I think you hit upon something very important in what you said — how you view those controversial seasons is down to what type of filter you view them through. If you’re expecting the quirky humor and outright whimsy of the first two seasons, you’re in for a bit of a shock. However, if you’re willing to take them on their own terms, you will enjoy them a great deal more.

    That said, there are two or three episodes in Season 7 that, in my opinion anyway, are abysmal by any standards. Mostly this is because they’re designed to undo some of the mistakes of previous episodes, and “show the joins” while doing so.

    I will have to break ranks with you only on Season 6. Though I remember vividly hating the whole Lorelai/Rory estrangement when the season first aired, it really grew on me with repeat viewings. It seemed true to both characters, though Lorelai’s hasty torpedoing of her relationship with Luke never made much sense to me, beyond being a symptom of her occasional selfish streak.

    One of the most interesting things, to me, is how similar Gilmore’s Seasons 6 & 7 were to the last two seasons of another WB series — Buffy. In both cases, Season 6 was the gritty, time-to-grow-up-now series, while Season 7 in both cases brought things full circle, if not in an entirely satisfying way. One thing I hope people will finally realize after reading The Gilmore Girls Companion is exactly WHY the series had such an abrupt ending — all being down to what was happening behind the scenes.

    Boy, THAT was a lot more than anybody wanted to hear from me 😉

  3. September 3, 2010 at 8:05 pm

    I’m glad to hear all of it. I enjoy your posts, your comments, and will be pre-ordering this book as soon as it’s available.

    The Season 6 estrangement just never made sense to me – from Rory’s standpoint. The whole conflict with Mitchum seemed contrived. She never doubted herself before, and Mitchum’s motivations for discouraging her were quite transparent. It made sense for Lorelai to take a “tough love” approach. And in another context, it would have been fascinating to see Rory drop out of her school, “find herself,” and rebel against Lorelai. Unfortunately, Mitchum’s disparaging remarks did not seem like a realistic basis for all this to unfold.

    I agree Season 7 had its weaknesses, but I feel GG fans give it a hard time in a vacuum. AS-P’s story threads were not always consistent either. I just watched the Jackson Wins Town’s Selectman episode again. Was his position ever brought up again? Did he get to keep his green house? Did Jason ever return from the bathroom? Maybe these and other pressing questions will be answered some day.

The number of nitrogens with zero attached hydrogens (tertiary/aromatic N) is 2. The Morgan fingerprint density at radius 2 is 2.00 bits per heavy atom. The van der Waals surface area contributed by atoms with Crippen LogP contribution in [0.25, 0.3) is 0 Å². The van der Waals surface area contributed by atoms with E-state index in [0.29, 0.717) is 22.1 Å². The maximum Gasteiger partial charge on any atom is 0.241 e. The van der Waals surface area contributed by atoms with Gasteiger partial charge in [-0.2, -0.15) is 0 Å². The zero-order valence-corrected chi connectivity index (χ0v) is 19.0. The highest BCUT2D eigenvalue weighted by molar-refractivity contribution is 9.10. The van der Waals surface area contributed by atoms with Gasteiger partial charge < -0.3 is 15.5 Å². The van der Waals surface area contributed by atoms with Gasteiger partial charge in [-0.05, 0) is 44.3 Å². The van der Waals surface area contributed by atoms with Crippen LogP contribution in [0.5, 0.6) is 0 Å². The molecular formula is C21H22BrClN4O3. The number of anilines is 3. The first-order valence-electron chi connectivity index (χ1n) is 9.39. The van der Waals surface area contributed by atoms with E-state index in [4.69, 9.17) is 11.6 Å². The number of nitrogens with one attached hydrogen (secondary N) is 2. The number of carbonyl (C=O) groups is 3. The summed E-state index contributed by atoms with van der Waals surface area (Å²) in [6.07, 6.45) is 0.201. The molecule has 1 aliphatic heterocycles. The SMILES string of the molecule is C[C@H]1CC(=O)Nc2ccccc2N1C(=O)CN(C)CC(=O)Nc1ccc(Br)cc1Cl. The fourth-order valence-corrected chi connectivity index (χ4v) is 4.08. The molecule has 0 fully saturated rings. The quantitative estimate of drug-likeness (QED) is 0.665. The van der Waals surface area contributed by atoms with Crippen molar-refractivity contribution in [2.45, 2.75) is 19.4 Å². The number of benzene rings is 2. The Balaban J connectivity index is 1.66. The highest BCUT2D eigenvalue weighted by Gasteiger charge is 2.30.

4. September 4, 2010 at 7:03 am

    Though I think there may ostensibly something of the “contrived” about Mitchum/Rory story line, it is actually fairly consistent with Rory’s character, though the foreshadowing of her breakdown over her career choice was extremely subtle. In fact, I will have to admit that I didn’t catch it until I went through analyzing each episode for the book.

    There’s a point where Jess and Rory are driving and Jess says something, merely in passing, about the possibility that Rory might not have a career in journalism, and she completely freaks out. Later (I think it’s in “The Lorelais’ First Day at Yale”), Rory observes that she can’t very well be Christiane Amanpour reporting from a foxhole with her “mommy,” another sign that she’s carried a bit of self-doubt over her ability to a) break away from Lorelai, and b) become a journalist, long before Mitchum drops his bombshell. More interesting to me is that, on some level, she equates those two things in her head. In my opinion, a lesser showrunner would’ve taken the “mother and daughter as best friends” idea and made it consistently cutesy cutesy, without ever delving into the negative effects that situation might have on both mother and daughter.

    As for Jackson, yes, they did pretty much let that story line slip off and die quietly in a corner somewhere, which is probably for the best. As some have pointed out, it can be inferred that the election recount Taylor threatened the town with at the end of the election might’ve happened, and Taylor being Taylor, he probably had it rigged.

    The disappearance of Jason is an interesting case where the Powers That Be weren’t afraid to change course midstream, and realized there was simply not enough chemistry between Lorelai and Jason to keep that relationship going any longer. The one you really have to feel sorry for is poor Alex, who Lorelai dates for a while, and then simply stops mentioning.